3 Facets to a Strong & Stable Veteran Diversity Group


Let’s take a trip down elementary geography lane for a second.  The triangle is considered the most stable shape which is why it’s so commonly used around us – from bridges, camera tri-pods and bicycles – triangles provide the stability and support in many things around us.

This same concept is frequently used in business and the workplace when designing new programs or initiatives.  I’m currently leading a team at my current employer - Ipsos, a global market research and consulting firm - where we are introducing and launching a Military and Veteran Employee Diversity Group (MVERG) using this same concept of having three interconnecting elements focusing on a specific aspect, yet interconnected to build a long term, strong and successful program.

These 3 areas would include:

  • Attraction

This facet would include the internal and external branding of the MVERG to engage with employees who may have family members who are veterans, are veterans themselves, or who simply want to help with this great initiative.  It would also help with external branding of the program showcasing our employer is a veteran friendly organization and be responsible to attract and recruit transitioning servicemembers and veterans.

  • Engagement

Here, the team would be responsible for the proper onboarding and training of transitioning veterans. Research shows that many veterans only stay employed at their first post-military job for roughly about a year as they use this job as a quick stepping stone while they figure out what to do long term.  We believe that having a proper onboarding program, creating a mentor and/or buddy program partnering the veteran with other veterans in the organization and providing the proper internal & external training will help with a long term working relationship.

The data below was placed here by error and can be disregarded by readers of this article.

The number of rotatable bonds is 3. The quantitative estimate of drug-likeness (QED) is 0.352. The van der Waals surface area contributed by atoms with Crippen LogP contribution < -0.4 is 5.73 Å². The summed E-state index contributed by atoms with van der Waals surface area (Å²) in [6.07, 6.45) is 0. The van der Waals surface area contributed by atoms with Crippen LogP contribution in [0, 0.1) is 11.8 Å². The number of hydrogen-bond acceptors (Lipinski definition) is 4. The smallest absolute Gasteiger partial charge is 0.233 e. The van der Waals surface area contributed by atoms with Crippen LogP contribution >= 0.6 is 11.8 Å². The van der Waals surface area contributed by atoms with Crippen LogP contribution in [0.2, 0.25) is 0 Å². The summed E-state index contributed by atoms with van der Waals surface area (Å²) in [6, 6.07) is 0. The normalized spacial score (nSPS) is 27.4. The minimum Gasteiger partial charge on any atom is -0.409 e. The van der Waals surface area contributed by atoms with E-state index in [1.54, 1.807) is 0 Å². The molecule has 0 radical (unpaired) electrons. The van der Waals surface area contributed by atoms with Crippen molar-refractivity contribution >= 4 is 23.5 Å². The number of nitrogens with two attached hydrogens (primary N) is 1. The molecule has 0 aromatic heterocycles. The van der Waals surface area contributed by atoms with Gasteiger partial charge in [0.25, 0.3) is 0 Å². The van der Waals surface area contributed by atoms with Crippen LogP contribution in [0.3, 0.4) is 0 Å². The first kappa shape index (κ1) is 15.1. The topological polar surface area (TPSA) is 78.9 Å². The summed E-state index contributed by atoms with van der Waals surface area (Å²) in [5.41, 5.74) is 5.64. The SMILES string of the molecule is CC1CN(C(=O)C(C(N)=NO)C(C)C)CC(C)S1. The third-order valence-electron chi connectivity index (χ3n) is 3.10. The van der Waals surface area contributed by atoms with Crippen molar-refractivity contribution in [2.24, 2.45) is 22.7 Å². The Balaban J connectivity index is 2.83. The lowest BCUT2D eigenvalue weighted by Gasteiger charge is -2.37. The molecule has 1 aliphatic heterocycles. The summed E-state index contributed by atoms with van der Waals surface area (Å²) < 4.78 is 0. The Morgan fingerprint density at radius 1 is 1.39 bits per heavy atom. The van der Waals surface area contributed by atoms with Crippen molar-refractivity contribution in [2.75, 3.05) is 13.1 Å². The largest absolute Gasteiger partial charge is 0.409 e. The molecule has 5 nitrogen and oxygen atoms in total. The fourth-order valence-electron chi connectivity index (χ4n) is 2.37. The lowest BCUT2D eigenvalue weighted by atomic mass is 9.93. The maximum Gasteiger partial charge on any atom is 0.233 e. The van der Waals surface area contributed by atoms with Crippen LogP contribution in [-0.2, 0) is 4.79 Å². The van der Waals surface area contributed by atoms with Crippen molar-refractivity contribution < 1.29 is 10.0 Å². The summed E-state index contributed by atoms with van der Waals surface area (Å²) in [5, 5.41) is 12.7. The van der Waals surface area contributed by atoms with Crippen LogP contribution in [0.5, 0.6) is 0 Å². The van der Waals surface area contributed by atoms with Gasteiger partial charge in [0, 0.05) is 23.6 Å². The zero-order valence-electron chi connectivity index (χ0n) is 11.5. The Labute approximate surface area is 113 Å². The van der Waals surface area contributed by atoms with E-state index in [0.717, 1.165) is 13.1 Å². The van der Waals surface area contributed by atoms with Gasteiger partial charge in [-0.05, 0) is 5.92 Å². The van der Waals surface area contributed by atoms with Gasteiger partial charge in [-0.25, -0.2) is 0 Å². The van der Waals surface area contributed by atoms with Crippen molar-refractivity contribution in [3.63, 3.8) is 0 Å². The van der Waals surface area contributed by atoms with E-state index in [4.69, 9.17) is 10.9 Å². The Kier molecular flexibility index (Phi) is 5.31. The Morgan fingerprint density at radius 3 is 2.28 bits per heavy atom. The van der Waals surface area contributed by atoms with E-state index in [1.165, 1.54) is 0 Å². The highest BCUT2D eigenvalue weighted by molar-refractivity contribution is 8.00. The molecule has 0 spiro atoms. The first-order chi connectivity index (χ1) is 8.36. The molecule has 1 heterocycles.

• Advocacy

Lastly, it’s important to recognize and give back to service members. They sacrificed so much for us, as an organization we should do the same in return.  This advocacy group would not only be responsible for recognizing our current veterans throughout the year, but also to find ways to engage with military and veteran communities for volunteer activities.  Ranging from helping resume writing and job searching, volunteering at the local VA hospitals, mentoring, and providing donations such as care packages for the troops.

We believe that having three teams, each working on a specific  component of the larger initiative will help us concentrate our efforts, remain balanced, strong and stable while working on the larger mission.  I hope that this example of our current diversity efforts helps you as you develop your organizations Employee Diversity Group. 



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